DevSecOps 101 part 1: Detecting Insecure Dependencies (SCA)

In this tutorial, we will learn how to detect and avoid vulnerable dependencies when developing applications, by taking a voluntary vulnerable python app as an example.

DevSecOps 101 part 1: Detecting Insecure Dependencies (SCA)

I have been crawling through software engineering and cybersecurity blogs for a few years now, and I have always been surprised by the lack of cybersecurity resources targeting developers. Like if the cybersecurity and the developer community barely spoke to each other.

Our goal at Escape is to be a gap closer between those two worlds, thus I took this opportunity to write a full guide explaining how to secure an application during the development process. This guide targets CTOs, engineering leads, and developers. Therefore, it does not require any prior knowledge in cybersecurity.

To put it in practice, we will add complete security testing to Damn Vulnerable Python Web Application throughout the whole guide. DVPWA, as its name tells, is a vulnerable web app written in python. We will take Github Actions as an example of CI/CD, though this will be mostly generalizable

Security Step 1: Detecting Insecure Dependencies 🎯

The first step towards building more secure apps is detecting and avoid using dependencies that have known vulnerabilities. This process is called Software Component Analysis or SCA.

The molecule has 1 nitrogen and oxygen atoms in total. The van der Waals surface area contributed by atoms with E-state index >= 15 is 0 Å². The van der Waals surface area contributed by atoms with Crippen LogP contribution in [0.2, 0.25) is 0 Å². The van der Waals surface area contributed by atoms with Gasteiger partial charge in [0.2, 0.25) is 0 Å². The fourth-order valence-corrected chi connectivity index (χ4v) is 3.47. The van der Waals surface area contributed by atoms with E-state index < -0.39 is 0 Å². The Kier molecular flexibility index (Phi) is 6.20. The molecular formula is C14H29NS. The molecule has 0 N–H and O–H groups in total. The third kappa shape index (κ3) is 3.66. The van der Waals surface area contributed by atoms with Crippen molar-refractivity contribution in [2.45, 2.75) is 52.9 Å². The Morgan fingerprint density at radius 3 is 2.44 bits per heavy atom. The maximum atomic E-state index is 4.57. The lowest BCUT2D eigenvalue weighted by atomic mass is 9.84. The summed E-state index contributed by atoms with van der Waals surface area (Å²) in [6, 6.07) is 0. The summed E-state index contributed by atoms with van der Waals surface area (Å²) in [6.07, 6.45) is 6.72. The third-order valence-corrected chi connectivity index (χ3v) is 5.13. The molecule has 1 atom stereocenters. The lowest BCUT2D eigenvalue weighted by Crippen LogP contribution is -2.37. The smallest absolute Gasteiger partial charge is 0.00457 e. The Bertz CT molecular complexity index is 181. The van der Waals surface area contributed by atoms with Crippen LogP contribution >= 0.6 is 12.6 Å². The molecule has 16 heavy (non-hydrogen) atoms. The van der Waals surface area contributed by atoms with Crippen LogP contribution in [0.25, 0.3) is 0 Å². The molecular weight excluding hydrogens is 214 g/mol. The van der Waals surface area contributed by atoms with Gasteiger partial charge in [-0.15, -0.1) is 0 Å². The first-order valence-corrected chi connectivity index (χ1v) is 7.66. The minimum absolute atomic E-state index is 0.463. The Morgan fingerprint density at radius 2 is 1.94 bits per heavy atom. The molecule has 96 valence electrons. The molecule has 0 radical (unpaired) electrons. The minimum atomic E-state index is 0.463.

There are a few commercial options like Snyk, but for this tutorial, we will use the open-source pip package safety.

First, let's clone DVPWA, create a virtual environment, and install the dependencies.

git clone
cd dvpwa
python3 -m virtualenv .venv && source .venv/bin/activate
pip install -r requirements.txt

Now, let's install safety and run it

pip install safety
safety check --full-report

Simple, right? You should obtain the following output:

With several additional vulnerabilities. Notice that safety, as most SCA tools, gives information on the package version for which the vulnerability has been fixed. Good guy safety.

Now we know which of our packages are vulnerable, but what about triggering safety inside the CI/CD?

Integrating SCA into the CI/CD process ⚙️

Let's add a Github workflow to our repository first. Create a: .github/workflows/main.yaml  file and copy the following content inside:

on: [push]

    runs-on:  ubuntu-latest
    name: Test dependencies for security flaws
      - uses: actions/checkout@v2
      - name:
        run: pip3 install safety && safety check
        shell: bash

And then commit it:

git add .github/ && git commit -m"Add safety SCA to CI"
git push origin master

Click on the actions tab of your dvpwa's repository on Github, you should see the following:

Notice that the action failed, which is perfectly normal since dvpwa uses a lot of insecure dependencies. Yay, our damn vulnerable app is less vulnerable now! 🍾

Conclusion! 😎

In just a few minutes, we added a first security step inside our CI/CD! Of course, we focused on Python in this tutorial, but SCAs exist for most common languages, and most of them work in the same way.

In the next tutorial, we will have a look at code analysis, aka programs that read your code to find security flaws inside.

Wanna know more about Security practices? Check out our blog post "9 GraphQL Security Best Practices" and learn how to build safe GraphQL APIs.

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